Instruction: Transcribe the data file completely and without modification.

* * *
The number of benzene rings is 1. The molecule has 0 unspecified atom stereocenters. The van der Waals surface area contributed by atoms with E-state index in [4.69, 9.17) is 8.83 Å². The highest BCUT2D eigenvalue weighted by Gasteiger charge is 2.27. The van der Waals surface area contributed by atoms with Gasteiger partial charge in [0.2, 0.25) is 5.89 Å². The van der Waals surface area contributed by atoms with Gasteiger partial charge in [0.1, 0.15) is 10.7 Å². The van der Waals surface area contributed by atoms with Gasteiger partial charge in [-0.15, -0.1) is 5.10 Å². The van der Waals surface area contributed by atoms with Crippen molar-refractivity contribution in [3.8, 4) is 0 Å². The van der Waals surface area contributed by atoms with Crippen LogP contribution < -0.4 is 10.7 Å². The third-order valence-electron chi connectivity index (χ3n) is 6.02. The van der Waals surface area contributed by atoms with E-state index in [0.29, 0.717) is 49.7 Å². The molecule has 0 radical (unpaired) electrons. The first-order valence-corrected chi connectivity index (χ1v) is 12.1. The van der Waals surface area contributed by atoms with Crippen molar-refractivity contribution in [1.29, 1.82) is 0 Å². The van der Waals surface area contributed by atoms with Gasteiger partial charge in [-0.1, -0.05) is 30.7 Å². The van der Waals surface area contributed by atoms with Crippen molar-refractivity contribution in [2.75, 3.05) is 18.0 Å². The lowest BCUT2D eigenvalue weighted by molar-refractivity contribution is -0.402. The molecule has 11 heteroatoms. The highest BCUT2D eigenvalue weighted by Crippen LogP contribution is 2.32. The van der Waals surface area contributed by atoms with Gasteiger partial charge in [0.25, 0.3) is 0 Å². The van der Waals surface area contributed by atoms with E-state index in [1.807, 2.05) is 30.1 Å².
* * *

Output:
The number of benzene rings is 1. The molecule has 0 unspecified atom stereocenters. The van der Waals surface area contributed by atoms with E-state index in [4.69, 9.17) is 8.83 Å². The highest BCUT2D eigenvalue weighted by Gasteiger charge is 2.27. The van der Waals surface area contributed by atoms with Gasteiger partial charge in [0.2, 0.25) is 5.89 Å². The van der Waals surface area contributed by atoms with Gasteiger partial charge in [0.1, 0.15) is 10.7 Å². The van der Waals surface area contributed by atoms with Gasteiger partial charge in [-0.15, -0.1) is 5.10 Å². The van der Waals surface area contributed by atoms with Crippen molar-refractivity contribution in [3.8, 4) is 0 Å². The van der Waals surface area contributed by atoms with Crippen LogP contribution < -0.4 is 10.7 Å². The third-order valence-electron chi connectivity index (χ3n) is 6.02. The van der Waals surface area contributed by atoms with E-state index in [0.29, 0.717) is 49.7 Å². The molecule has 0 radical (unpaired) electrons. The first-order valence-corrected chi connectivity index (χ1v) is 12.1. The van der Waals surface area contributed by atoms with Crippen molar-refractivity contribution in [1.29, 1.82) is 0 Å². The van der Waals surface area contributed by atoms with Gasteiger partial charge in [-0.1, -0.05) is 30.7 Å². The van der Waals surface area contributed by atoms with Crippen molar-refractivity contribution in [2.75, 3.05) is 18.0 Å². The lowest BCUT2D eigenvalue weighted by molar-refractivity contribution is -0.402. The molecule has 11 heteroatoms. The highest BCUT2D eigenvalue weighted by Crippen LogP contribution is 2.32. The van der Waals surface area contributed by atoms with Gasteiger partial charge in [0.25, 0.3) is 0 Å². The van der Waals surface area contributed by atoms with E-state index in [1.807, 2.05) is 30.1 Å².